RAY BLK returns with an unfiltered and honest anthem

Ray BLK returns with a heartfelt anthem and a reminder that freedom is for everyone.

Ray BLK connects with listeners on her new single Run Run, contributing to the bitter but necessary conversation of "crime and poverty" in London.  The new single is produced by Fred Gibson and Like Minds, between them, their discography stretches to the likes of Clean Bandit, Ellie Goulding and Ama Lou. The production is immaculate, serving up the perfect environment for Ray BLK to share an unfiltered and honest account of two real-life stories that she has experienced in her lifetime. 

The stories from Run Run are real-life events that I have experienced. I wrote the song as a reminder to everyone listening, not to become a product of their environment. They have the choice to better themselves and rise above their struggles. Ultimately, I want my fans to know that there’s a big world out there with many opportunities and to believe in themselves.

- Ray BLK

When dissecting the lyrics to the heartfelt anthem. Prior to the first verse, Ray BLK opens saying "You better run..." these words immediately set the theme of the song. The first verse opens an account of the first time she saw a gun at the age of 14, at a party - "I remember being so petrified, everyone running and not really understanding what was happening". The flashback to her past in the first verse forces listeners to understand how traumatic it must have been and how it can lead you to become unfazed to see violence constantly. This also opens the topic of mental health among youths, as many people that may have been in these situations their first instinct would be to suppress rather than address what has happened. "We have a culture of not talking about feelings" - Ray BLK is clearly highlighting that the root of the problem in these communities comes from a "mentality of having to stay strong" constantly which is breaking our communities rather than building them.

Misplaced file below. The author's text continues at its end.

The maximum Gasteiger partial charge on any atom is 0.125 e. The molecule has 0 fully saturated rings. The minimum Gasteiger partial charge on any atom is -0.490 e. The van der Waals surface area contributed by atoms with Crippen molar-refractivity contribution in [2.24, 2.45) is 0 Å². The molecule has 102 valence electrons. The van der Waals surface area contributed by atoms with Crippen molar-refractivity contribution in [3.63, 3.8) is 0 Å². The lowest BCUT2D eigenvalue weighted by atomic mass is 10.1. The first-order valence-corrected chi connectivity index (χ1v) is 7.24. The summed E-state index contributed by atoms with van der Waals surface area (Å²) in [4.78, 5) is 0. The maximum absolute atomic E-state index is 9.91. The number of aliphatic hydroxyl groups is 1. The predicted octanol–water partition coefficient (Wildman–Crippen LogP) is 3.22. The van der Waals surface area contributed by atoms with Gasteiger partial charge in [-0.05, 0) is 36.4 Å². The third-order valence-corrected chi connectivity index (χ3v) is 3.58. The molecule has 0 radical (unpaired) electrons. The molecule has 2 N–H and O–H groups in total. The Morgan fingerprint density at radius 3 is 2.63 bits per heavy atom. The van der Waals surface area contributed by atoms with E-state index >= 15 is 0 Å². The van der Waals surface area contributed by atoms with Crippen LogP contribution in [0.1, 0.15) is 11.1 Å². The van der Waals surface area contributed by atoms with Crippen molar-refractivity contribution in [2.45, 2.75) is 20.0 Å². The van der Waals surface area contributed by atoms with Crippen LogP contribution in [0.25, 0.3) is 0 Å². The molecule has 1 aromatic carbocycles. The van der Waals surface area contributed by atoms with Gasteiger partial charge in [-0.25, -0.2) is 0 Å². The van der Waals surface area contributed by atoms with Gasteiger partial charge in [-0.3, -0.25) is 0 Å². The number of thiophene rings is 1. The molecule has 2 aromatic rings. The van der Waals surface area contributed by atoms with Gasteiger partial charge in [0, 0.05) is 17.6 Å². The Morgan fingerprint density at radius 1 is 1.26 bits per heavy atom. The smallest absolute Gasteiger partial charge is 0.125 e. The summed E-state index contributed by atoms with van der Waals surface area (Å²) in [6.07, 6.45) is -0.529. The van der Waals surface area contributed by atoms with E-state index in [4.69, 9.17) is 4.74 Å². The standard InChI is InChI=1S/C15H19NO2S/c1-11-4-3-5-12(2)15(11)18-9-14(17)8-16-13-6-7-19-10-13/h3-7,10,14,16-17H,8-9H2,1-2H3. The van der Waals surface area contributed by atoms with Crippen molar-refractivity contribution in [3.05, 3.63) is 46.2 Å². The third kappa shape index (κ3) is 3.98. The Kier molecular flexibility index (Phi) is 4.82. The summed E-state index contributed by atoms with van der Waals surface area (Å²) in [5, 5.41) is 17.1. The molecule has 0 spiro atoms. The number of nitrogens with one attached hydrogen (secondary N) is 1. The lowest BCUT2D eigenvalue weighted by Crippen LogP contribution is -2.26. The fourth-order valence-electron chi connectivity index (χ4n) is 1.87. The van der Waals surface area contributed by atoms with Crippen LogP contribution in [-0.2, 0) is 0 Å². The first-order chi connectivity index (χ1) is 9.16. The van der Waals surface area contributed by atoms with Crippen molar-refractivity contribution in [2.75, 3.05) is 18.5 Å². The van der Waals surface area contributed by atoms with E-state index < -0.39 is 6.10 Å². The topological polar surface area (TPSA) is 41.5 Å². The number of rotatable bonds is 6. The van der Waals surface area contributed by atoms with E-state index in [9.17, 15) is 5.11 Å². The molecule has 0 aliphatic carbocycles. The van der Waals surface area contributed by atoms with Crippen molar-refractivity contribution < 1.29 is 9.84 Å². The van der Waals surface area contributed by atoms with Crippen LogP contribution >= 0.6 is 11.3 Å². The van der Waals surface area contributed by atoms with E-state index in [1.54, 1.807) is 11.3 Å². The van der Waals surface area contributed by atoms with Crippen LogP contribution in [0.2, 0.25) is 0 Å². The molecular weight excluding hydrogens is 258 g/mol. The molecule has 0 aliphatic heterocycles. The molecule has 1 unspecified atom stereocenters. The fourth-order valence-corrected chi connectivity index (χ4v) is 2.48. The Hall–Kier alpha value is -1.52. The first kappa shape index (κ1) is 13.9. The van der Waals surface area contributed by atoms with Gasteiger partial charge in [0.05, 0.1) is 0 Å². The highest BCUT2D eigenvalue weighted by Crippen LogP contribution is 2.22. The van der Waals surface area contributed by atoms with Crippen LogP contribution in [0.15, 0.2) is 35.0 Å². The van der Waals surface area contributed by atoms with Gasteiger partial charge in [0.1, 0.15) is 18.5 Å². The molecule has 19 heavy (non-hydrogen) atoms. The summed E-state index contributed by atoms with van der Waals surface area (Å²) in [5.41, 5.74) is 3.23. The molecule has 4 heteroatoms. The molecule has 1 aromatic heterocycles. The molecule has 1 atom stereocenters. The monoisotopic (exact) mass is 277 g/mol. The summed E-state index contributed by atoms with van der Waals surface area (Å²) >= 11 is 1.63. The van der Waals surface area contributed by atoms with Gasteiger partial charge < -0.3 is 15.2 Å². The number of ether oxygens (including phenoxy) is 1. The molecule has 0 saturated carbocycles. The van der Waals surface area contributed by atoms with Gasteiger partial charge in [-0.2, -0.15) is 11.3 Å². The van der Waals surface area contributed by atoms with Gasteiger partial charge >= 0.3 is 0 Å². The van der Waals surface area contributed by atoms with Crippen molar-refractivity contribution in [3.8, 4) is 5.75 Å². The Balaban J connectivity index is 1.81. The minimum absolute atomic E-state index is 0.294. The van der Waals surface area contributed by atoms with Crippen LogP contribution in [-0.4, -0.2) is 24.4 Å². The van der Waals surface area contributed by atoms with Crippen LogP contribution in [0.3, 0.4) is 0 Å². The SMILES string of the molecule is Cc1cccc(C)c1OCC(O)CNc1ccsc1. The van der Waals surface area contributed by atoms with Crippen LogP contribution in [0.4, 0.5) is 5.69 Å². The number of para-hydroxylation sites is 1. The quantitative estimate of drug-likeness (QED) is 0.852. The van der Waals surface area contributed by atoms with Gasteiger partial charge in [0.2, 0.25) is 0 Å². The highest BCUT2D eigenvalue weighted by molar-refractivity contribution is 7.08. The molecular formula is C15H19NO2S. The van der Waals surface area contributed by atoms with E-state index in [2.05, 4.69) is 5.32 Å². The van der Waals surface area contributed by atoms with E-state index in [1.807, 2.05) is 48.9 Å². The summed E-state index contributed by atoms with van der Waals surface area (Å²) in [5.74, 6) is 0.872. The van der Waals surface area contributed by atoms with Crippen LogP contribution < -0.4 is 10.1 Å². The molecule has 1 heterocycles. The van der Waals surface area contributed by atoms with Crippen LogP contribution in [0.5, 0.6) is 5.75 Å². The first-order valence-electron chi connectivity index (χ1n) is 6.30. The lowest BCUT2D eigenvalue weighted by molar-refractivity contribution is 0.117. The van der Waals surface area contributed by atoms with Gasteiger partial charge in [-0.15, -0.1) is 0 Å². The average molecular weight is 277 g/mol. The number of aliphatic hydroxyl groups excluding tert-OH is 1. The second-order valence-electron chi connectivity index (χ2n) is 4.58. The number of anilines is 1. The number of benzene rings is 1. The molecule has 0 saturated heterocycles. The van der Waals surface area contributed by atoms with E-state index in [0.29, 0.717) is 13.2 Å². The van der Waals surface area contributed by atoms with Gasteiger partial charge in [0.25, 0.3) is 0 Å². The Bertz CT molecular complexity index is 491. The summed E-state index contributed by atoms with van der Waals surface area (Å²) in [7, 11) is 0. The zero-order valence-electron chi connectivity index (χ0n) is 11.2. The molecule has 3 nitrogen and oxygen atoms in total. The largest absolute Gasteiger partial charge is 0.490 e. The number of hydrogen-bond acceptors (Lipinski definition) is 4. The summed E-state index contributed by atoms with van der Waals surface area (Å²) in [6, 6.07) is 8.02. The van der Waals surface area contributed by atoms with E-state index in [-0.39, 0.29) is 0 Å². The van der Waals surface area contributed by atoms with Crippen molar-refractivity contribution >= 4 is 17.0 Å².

The second verse opens another chilling experience of a robbery at Ray BLK's home in Lewisham. What is amazing about the two verses is that she does not speak in the first person but from the view of the individuals trapped in a constant cycle. This leads all types of listeners to have a different point of view of their mental state and why they deem their actions to be necessary.  

The chorus is more uplifting than the verses - "Run, run for your freedom". The constant repetition of "run run" throughout the chorus reveals the positive notation behind the single which is way out. Directly targeting individuals who feel trapped within a cycle that "you don't have to become a product of your environment ... aim higher and strive for greatness" Ray BLK tells Capital Radio.  

The visuals add another level of honesty and understanding to the meaning of the song. Directed by Tom Green a well-known Canadian actor and director whose filmography goes as far back as Malcolm in the Middle and Charlie's Angels. The video is beautiful giving insight to those who are away from these issues. "From the media, people are disconnected from this they think it's young savages trying to kill each other" the video shows otherwise displaying fear and the effects of crime within the community also touching on police brutality. The last scene shows the protagonist in a van full of youths and a number on his chest showing that he is another statistic. Something that we should all run from. 

Ray BLK's new single marks the lead up to her new album Empress, due later this year. Run Run gives us an insight into what is in store for us as she continues to connect with listeners with every release. After hearing this release her headline show on the 3rd October should definitely be on your list of concerts to attend. I am excited to hear what comes next. 

 Words from Haruna Jebak

Haruna Jebak